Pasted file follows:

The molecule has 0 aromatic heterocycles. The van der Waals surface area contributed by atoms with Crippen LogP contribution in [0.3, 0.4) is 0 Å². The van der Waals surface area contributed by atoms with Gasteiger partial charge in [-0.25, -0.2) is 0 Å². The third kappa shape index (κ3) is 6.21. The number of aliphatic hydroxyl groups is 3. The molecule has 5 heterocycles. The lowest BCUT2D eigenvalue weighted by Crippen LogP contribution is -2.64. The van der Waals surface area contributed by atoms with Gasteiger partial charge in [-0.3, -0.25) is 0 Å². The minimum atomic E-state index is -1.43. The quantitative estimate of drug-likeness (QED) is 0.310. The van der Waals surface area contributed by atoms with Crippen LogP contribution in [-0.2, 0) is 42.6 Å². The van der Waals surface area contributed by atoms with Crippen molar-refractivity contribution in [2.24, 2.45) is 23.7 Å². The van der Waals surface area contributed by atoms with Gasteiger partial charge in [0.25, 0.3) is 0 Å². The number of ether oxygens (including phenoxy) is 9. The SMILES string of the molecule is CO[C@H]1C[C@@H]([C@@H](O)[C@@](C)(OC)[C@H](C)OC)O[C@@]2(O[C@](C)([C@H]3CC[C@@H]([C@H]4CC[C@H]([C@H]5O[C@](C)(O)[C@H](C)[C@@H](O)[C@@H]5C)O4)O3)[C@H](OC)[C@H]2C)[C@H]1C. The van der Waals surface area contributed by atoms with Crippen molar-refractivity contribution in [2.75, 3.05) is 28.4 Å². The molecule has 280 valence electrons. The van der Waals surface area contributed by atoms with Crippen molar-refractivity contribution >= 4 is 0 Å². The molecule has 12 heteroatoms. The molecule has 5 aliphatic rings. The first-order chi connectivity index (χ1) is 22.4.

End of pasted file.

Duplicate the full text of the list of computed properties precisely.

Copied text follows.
The molecule has 0 aromatic heterocycles. The van der Waals surface area contributed by atoms with Crippen LogP contribution in [0.3, 0.4) is 0 Å². The van der Waals surface area contributed by atoms with Gasteiger partial charge in [-0.25, -0.2) is 0 Å². The third kappa shape index (κ3) is 6.21. The number of aliphatic hydroxyl groups is 3. The molecule has 5 heterocycles. The lowest BCUT2D eigenvalue weighted by Crippen LogP contribution is -2.64. The van der Waals surface area contributed by atoms with Gasteiger partial charge in [-0.3, -0.25) is 0 Å². The minimum atomic E-state index is -1.43. The quantitative estimate of drug-likeness (QED) is 0.310. The van der Waals surface area contributed by atoms with Crippen LogP contribution in [-0.2, 0) is 42.6 Å². The van der Waals surface area contributed by atoms with Crippen molar-refractivity contribution in [2.24, 2.45) is 23.7 Å². The van der Waals surface area contributed by atoms with Gasteiger partial charge in [0.25, 0.3) is 0 Å². The number of ether oxygens (including phenoxy) is 9. The SMILES string of the molecule is CO[C@H]1C[C@@H]([C@@H](O)[C@@](C)(OC)[C@H](C)OC)O[C@@]2(O[C@](C)([C@H]3CC[C@@H]([C@H]4CC[C@H]([C@H]5O[C@](C)(O)[C@H](C)[C@@H](O)[C@@H]5C)O4)O3)[C@H](OC)[C@H]2C)[C@H]1C. The van der Waals surface area contributed by atoms with Crippen molar-refractivity contribution in [2.75, 3.05) is 28.4 Å². The molecule has 280 valence electrons. The van der Waals surface area contributed by atoms with Crippen molar-refractivity contribution >= 4 is 0 Å². The molecule has 12 heteroatoms. The molecule has 5 aliphatic rings. The first-order chi connectivity index (χ1) is 22.4.